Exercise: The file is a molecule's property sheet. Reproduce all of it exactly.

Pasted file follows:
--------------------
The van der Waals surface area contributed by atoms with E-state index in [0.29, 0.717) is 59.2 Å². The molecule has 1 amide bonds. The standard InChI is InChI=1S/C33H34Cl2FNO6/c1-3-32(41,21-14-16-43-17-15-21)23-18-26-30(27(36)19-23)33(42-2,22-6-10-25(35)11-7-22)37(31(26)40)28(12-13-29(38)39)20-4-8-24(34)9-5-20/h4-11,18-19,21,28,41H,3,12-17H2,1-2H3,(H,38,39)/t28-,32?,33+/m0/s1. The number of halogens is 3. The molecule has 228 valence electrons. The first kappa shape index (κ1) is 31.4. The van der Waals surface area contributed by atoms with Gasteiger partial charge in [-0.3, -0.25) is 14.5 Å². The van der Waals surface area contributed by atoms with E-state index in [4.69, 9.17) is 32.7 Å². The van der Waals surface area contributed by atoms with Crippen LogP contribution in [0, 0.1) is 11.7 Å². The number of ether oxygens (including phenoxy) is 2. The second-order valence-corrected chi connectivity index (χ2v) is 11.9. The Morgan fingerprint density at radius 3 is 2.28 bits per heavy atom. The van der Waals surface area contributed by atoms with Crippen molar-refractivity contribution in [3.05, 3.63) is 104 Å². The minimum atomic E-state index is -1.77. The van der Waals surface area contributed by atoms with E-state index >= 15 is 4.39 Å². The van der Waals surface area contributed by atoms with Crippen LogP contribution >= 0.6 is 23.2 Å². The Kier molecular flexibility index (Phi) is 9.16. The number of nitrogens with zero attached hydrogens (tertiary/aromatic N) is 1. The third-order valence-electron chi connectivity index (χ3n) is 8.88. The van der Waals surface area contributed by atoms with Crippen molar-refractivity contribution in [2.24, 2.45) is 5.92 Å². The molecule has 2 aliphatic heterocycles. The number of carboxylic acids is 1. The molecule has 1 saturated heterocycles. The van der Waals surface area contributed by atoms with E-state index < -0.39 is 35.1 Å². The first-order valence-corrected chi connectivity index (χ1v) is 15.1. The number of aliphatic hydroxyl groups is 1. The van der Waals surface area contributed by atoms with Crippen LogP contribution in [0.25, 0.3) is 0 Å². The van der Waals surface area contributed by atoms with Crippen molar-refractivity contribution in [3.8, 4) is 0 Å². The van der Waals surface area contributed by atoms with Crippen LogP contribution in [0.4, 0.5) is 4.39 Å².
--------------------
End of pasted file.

The van der Waals surface area contributed by atoms with E-state index in [0.29, 0.717) is 59.2 Å². The molecule has 1 amide bonds. The standard InChI is InChI=1S/C33H34Cl2FNO6/c1-3-32(41,21-14-16-43-17-15-21)23-18-26-30(27(36)19-23)33(42-2,22-6-10-25(35)11-7-22)37(31(26)40)28(12-13-29(38)39)20-4-8-24(34)9-5-20/h4-11,18-19,21,28,41H,3,12-17H2,1-2H3,(H,38,39)/t28-,32?,33+/m0/s1. The number of halogens is 3. The molecule has 228 valence electrons. The first kappa shape index (κ1) is 31.4. The van der Waals surface area contributed by atoms with Gasteiger partial charge in [-0.3, -0.25) is 14.5 Å². The van der Waals surface area contributed by atoms with E-state index in [4.69, 9.17) is 32.7 Å². The van der Waals surface area contributed by atoms with Crippen LogP contribution in [0, 0.1) is 11.7 Å². The number of ether oxygens (including phenoxy) is 2. The second-order valence-corrected chi connectivity index (χ2v) is 11.9. The Morgan fingerprint density at radius 3 is 2.28 bits per heavy atom. The van der Waals surface area contributed by atoms with Crippen molar-refractivity contribution in [3.05, 3.63) is 104 Å². The minimum atomic E-state index is -1.77. The van der Waals surface area contributed by atoms with E-state index >= 15 is 4.39 Å². The van der Waals surface area contributed by atoms with Crippen LogP contribution >= 0.6 is 23.2 Å². The Kier molecular flexibility index (Phi) is 9.16. The number of nitrogens with zero attached hydrogens (tertiary/aromatic N) is 1. The third-order valence-electron chi connectivity index (χ3n) is 8.88. The van der Waals surface area contributed by atoms with Crippen molar-refractivity contribution in [2.24, 2.45) is 5.92 Å². The molecule has 2 aliphatic heterocycles. The number of carboxylic acids is 1. The molecule has 1 saturated heterocycles. The van der Waals surface area contributed by atoms with E-state index < -0.39 is 35.1 Å². The first-order valence-corrected chi connectivity index (χ1v) is 15.1. The number of aliphatic hydroxyl groups is 1. The van der Waals surface area contributed by atoms with Crippen LogP contribution in [0.25, 0.3) is 0 Å². The van der Waals surface area contributed by atoms with Crippen molar-refractivity contribution in [3.8, 4) is 0 Å². The van der Waals surface area contributed by atoms with Crippen LogP contribution in [0.4, 0.5) is 4.39 Å².